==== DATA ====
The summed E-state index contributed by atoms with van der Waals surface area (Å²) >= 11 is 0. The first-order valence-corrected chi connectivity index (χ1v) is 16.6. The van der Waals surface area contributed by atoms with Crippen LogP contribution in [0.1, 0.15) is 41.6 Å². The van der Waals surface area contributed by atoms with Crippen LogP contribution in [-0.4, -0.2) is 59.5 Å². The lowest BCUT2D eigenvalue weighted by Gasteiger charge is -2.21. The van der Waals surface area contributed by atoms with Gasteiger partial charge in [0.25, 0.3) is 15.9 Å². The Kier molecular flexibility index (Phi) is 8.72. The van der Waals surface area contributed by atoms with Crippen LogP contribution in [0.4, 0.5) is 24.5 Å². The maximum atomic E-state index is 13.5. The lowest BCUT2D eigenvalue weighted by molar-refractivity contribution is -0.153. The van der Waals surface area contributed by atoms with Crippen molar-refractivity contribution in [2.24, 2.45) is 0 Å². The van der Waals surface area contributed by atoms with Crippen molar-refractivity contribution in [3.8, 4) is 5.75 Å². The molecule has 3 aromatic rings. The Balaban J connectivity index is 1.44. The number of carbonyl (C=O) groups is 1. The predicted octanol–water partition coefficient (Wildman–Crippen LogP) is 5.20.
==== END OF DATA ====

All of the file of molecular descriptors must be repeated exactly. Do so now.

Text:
The summed E-state index contributed by atoms with van der Waals surface area (Å²) >= 11 is 0. The first-order valence-corrected chi connectivity index (χ1v) is 16.6. The van der Waals surface area contributed by atoms with Crippen LogP contribution in [0.1, 0.15) is 41.6 Å². The van der Waals surface area contributed by atoms with Crippen LogP contribution in [-0.4, -0.2) is 59.5 Å². The lowest BCUT2D eigenvalue weighted by Gasteiger charge is -2.21. The van der Waals surface area contributed by atoms with Gasteiger partial charge in [0.25, 0.3) is 15.9 Å². The Kier molecular flexibility index (Phi) is 8.72. The van der Waals surface area contributed by atoms with Crippen LogP contribution in [0.4, 0.5) is 24.5 Å². The maximum atomic E-state index is 13.5. The lowest BCUT2D eigenvalue weighted by molar-refractivity contribution is -0.153. The van der Waals surface area contributed by atoms with Crippen molar-refractivity contribution in [2.24, 2.45) is 0 Å². The van der Waals surface area contributed by atoms with Crippen molar-refractivity contribution in [3.8, 4) is 5.75 Å². The molecule has 3 aromatic rings. The Balaban J connectivity index is 1.44. The number of carbonyl (C=O) groups is 1. The predicted octanol–water partition coefficient (Wildman–Crippen LogP) is 5.20.